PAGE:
“You didn’t shave either,” his son noted matter-of-factly, “Mother said she’d file for ‘single’ status if you forgot again.”  His eyes went back to his book.  Well, that explained his son’s defection.  If she was openly declaring her intention to leave him, all the better for her son to be on the winning side -hers.

With renewed motivation, he pulled out his shaving kit, determined to be the one done shaving in the guest bathroom before she reemerged from the master bathroom.  

From the living room came the sound of the television, tuned to the Presidential Address.  He groaned.  No wonder she was over-the-border pissed.  Having to reschedule for the third time meant that everyone -including her and their children’s teachers, as well as some of the school’s support staff -would be missing the President’s Address tonight too.  How had he missed that?

He managed to be ready before her, standing in the living room, watching the Presidential Address while he waited.

“Did you DVR it?” she asked.


“Yes,” their son answered, piping in over him.

“Aw, thank you, sweetie.”  She ruffled the hair at the top of his head, her affection for him perhaps tempered ever so slightly because he was a boy.  As he watched his wife, he wondered sometimes if he imagined it, this preference of hers for their daughter.  

“Let’s go!”  she chimed abruptly, her voice filled with false cheer.  He could have sworn both his children glared at him for having to leave too.  They wouldn’t be able to watch the Presidential Address as it aired live and by the time they were home from the parent-teacher conference, all of the highlights would already be out and thoroughly discussed by their friends via every social media outlet.

In the car, his daughter and son sat inert in the back seat, the light of their phones glowing back up on their faces.  He knew they were watching the livestream while txting back and forth with their friends.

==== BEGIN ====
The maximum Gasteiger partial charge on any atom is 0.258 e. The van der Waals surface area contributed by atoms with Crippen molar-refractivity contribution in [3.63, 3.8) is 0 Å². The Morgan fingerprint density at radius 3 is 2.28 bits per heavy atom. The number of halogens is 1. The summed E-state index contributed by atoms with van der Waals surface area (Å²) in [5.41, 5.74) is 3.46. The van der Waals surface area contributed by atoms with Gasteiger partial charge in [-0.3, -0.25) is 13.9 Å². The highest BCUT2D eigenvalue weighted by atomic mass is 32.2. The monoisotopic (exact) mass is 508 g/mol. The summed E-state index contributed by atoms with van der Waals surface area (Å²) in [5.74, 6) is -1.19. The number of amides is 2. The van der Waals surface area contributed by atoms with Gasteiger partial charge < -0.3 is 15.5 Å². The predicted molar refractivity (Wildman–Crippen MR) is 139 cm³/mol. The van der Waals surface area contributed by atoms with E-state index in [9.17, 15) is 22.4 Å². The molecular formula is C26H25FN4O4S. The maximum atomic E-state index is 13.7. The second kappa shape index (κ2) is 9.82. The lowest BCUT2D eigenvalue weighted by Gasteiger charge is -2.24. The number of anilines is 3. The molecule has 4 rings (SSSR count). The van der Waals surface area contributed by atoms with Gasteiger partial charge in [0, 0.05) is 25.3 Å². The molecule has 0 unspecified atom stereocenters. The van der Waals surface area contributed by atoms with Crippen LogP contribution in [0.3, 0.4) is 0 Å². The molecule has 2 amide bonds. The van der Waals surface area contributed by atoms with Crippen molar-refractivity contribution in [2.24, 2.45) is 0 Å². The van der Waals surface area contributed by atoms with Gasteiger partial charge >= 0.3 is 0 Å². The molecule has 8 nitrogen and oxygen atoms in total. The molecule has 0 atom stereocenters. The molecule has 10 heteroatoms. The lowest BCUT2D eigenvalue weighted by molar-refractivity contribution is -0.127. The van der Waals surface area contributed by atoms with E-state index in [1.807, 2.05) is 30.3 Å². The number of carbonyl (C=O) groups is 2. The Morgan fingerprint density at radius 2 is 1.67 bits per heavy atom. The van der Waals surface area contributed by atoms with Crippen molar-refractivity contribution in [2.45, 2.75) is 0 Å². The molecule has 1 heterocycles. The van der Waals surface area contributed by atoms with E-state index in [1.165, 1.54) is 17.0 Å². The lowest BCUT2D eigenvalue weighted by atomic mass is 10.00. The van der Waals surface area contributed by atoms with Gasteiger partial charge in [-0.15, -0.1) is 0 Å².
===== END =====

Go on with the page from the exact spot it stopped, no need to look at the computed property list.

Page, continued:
“Did you see what she was wearing?” he asked his wife, trying to make conversation.

“No,” she sighed, her eyes fixed on the road, “I’m waiting to watch when we get home.”

Later, as they stood over her suitcases, a child attached to her by each hand, all the words had gone dry in his mouth.  He had never imagined this moment would happen to him.  He had plenty of friends whose wives had left them, but now here he was -and it was nothing how they’d described to him over their beers.  It was infinitely worse.

“It’s really quite simple,” she was saying, as if from faraway through a thick fog.  He barely heard her as she went on.  “The attorney assures me that you’ll keep the house and your salary; I’ll keep the stipend, of course.  In the meantime, I’m going to stay at the Women’s House until my mother arrives -and the children will come to visit with you every other weekend, as their schedule permits.”

“May I see you?” he asked, feeling as though he was choking.

She tilted her head to one side, impatient with the knowledge that the cab was waiting on the curb outside.  “Well,” she sighed, feeling just cruel enough to take the time and answer, “you’ve already served your purpose now, haven’t you?”

He blinked and looked down at his son, whose small hand gripped hers.  There were tears in his eyes when he looked up at his father, but he was fighting them back.  His son was going to be lost to him -growing up in a Women’s House, surrounded by the mistresses of society, the gatekeepers of success.  He was going to grow up as he had already grown up -feeling like a second-class citizen in his own home, where the women made and kept both the known and the unspoken rules, in a country where a woman was the President but a man would never be.  At the very least, in this world of silent and all-powerful female privilege, his son should have his father.

“Our son should stay with me.”

“Nonsense.”  And with that, she turned and scooted her children out the door.